The D.C. Taxicab Commission yesterday tackled the problem of non-English-speaking applicants seeking a hacker's license in the District by requiring a screening test this fall for potential cabdrivers.

However, the new rule does not affect those drivers who already have licenses but cannot speak English, nor will it affect 806 students who took the commission's 12-hour course this summer, said commissioner Lucille Johnson, chairwoman of the panel's education subcomittee.

The screening test would pose brief spoken instructions, similar to those drivers must field from passengers, to see whether they understand them. Currently, drivers must pass a written test to be licensed, but their ability to converse in English is not tested.

The board did not discuss what recourse drivers who fail the test would have, but in the past board members have suggested that drivers with poor speaking skills be referred to courses in English as a second language.

Although no figure is available for the number of District cabdrivers who do not communicate well in English, the problem is often cited in complaints made against cabdrivers by local residents and tourists.

This was the third meeting of the 12-member commission, which is charged with improving the quality of service to the public and reforming the taxicab industry.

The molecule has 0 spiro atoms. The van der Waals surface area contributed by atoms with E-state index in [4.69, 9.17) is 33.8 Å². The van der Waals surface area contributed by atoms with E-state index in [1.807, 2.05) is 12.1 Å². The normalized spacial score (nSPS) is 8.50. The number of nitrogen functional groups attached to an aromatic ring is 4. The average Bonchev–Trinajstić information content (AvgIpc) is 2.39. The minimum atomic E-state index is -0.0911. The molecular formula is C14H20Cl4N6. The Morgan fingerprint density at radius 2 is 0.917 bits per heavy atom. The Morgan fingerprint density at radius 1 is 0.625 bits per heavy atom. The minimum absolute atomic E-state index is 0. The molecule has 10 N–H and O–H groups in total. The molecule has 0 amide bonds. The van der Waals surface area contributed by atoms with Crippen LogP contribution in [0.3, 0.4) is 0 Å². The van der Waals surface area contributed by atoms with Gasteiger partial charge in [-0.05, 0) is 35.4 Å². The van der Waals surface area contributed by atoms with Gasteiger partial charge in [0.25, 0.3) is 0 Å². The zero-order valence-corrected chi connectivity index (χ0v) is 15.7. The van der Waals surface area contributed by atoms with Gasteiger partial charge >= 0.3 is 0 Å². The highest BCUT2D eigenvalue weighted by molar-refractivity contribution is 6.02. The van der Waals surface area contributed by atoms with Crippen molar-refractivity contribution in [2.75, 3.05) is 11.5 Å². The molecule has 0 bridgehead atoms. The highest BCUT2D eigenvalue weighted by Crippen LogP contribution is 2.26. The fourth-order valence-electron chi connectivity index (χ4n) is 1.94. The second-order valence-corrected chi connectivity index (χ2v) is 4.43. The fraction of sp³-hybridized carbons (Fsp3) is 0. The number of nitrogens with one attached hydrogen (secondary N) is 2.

Johnson suggested a seminar for veteran drivers but said nothing could be done about drivers who currently hold licenses but are unable to communicate in English.

The test "would not be a pass-or-fail situation," she said. "The idea would be to give them additional information and knowledge."

As the hourlong meeting of the full commission was drawing to a close, a routine announcement from commission Chairman Arrington Dixon sparked a lively but brief debate about how much compensation commissioners should expect from the city and about the media's role in reporting the discussion.

Members of the commission's adjudication panel should be paid for study sessions, Dixon said.

The commission's other committee -- the four-member rates and rule panel -- already was receiving $150 per meeting, after voting this summer to make their study sessions official meetings.

Johnson asked whether an executive order by Mayor Marion Barry placing a $7,000 limit on the earnings of each commissioner for attending meetings could be rescinded.

"We can't say we can't meet because we have no money," she said.

Dixon assured her there were sufficient funds to cover the work of the commission.

Commissioner Carrolena Key said she supported the existing limit.

"I served on the hacker's commission for seven years, and I was never paid," she said. "I considered it a privilege and a honor. What revenue we receive is a subsidy and not a payment for our effort . . . to raise the quality of life in the city."

During the discussion, Johnson and commissioner Joseph Becker said they did not want the coverage of the meeting by the two reporters present to focus on the discussion of pay issues.

Later, they approached both reporters again and said they did not want to see coverage of the pay issue.